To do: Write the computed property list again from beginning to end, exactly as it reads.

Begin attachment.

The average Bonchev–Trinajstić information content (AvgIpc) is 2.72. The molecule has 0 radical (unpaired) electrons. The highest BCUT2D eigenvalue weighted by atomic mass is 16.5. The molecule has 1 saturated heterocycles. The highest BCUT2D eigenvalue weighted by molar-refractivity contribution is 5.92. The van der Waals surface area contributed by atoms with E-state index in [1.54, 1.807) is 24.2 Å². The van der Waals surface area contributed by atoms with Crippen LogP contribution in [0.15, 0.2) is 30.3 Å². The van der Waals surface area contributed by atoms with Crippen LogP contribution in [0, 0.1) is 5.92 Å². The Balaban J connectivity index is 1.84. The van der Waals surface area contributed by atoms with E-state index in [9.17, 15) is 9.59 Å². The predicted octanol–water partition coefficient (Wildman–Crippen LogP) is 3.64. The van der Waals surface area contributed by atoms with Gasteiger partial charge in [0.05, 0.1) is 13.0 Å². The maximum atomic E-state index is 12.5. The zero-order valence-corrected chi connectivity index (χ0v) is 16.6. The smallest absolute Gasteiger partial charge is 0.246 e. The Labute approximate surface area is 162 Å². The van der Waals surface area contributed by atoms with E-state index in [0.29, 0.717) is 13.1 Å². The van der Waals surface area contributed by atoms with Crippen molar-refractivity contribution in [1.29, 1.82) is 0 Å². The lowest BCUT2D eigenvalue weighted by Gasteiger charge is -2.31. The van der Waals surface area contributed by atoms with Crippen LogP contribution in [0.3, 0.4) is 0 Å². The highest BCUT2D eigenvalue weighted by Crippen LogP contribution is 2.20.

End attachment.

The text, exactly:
The average Bonchev–Trinajstić information content (AvgIpc) is 2.72. The molecule has 0 radical (unpaired) electrons. The highest BCUT2D eigenvalue weighted by atomic mass is 16.5. The molecule has 1 saturated heterocycles. The highest BCUT2D eigenvalue weighted by molar-refractivity contribution is 5.92. The van der Waals surface area contributed by atoms with E-state index in [1.54, 1.807) is 24.2 Å². The van der Waals surface area contributed by atoms with Crippen LogP contribution in [0.15, 0.2) is 30.3 Å². The van der Waals surface area contributed by atoms with Crippen LogP contribution in [0, 0.1) is 5.92 Å². The Balaban J connectivity index is 1.84. The van der Waals surface area contributed by atoms with E-state index in [9.17, 15) is 9.59 Å². The predicted octanol–water partition coefficient (Wildman–Crippen LogP) is 3.64. The van der Waals surface area contributed by atoms with Gasteiger partial charge in [0.05, 0.1) is 13.0 Å². The maximum atomic E-state index is 12.5. The zero-order valence-corrected chi connectivity index (χ0v) is 16.6. The smallest absolute Gasteiger partial charge is 0.246 e. The Labute approximate surface area is 162 Å². The van der Waals surface area contributed by atoms with E-state index in [0.29, 0.717) is 13.1 Å². The van der Waals surface area contributed by atoms with Crippen molar-refractivity contribution in [1.29, 1.82) is 0 Å². The lowest BCUT2D eigenvalue weighted by Gasteiger charge is -2.31. The van der Waals surface area contributed by atoms with Crippen LogP contribution in [0.3, 0.4) is 0 Å². The highest BCUT2D eigenvalue weighted by Crippen LogP contribution is 2.20.